JOURNAL ARTICLE
RESEARCH SUPPORT, N.I.H., EXTRAMURAL
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Irritability and Severity of Anxious Symptomatology Among Youth With Anxiety Disorders.

OBJECTIVE: Most research on irritability and child psychopathology has focused on depressive disorders, bipolar disorder, and/or oppositional defiant disorder (ODD). Less is known about relationships between child anxiety and irritability and moderators of such associations.

METHOD: Structural equation modeling (SEM) was used to examine associations between anxiety severity and irritability in a large sample of treatment-seeking youth with anxiety disorders (N = 663, aged 7-19 years, mean = 12.25 years), after accounting for comorbid depressive disorders and ODD. Additional analyses examined whether associations were moderated by child gender, age, and generalized anxiety disorder (GAD) status.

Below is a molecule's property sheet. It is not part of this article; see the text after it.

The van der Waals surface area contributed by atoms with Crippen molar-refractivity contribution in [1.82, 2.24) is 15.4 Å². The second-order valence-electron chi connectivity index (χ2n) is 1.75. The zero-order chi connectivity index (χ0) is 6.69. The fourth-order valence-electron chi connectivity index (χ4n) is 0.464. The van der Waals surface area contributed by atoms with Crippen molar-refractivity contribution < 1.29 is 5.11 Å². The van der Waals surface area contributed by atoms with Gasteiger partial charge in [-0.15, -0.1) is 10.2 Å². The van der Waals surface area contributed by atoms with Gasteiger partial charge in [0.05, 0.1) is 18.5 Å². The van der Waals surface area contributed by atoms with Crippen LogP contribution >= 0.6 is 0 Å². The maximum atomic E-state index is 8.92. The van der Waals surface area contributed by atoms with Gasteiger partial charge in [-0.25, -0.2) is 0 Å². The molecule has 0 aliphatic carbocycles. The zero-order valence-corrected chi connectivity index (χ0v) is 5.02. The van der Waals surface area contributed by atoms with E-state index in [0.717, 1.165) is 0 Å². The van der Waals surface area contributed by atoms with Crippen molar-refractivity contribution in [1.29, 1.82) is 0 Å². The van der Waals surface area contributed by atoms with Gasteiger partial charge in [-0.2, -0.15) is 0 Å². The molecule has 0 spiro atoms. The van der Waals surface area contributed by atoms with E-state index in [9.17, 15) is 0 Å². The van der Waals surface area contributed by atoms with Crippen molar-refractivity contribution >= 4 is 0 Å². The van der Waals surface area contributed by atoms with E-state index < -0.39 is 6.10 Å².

RESULTS: There was a direct link between child anxiety and irritability even after accounting for comorbid depressive disorders and ODD. Links between child anxiety and irritability were robust across child gender and age. Furthermore, relationships between child anxiety and irritability were comparable across youth with and without GAD, suggesting that the anxiety-irritability link is relevant across child anxiety disorders and not confined to youth with GAD.

CONCLUSION: Findings add to an increasing body of evidence linking child irritability to a range of internalizing and externalizing psychopathologies, and suggest that child anxiety assessment should systematically incorporate irritability evaluations. Moreover, youth in clinical settings displaying irritability should be assessed for the presence of anxiety. Treatments for childhood anxiety may do well to incorporate new treatment modules as needed that specifically target problems of irritability.

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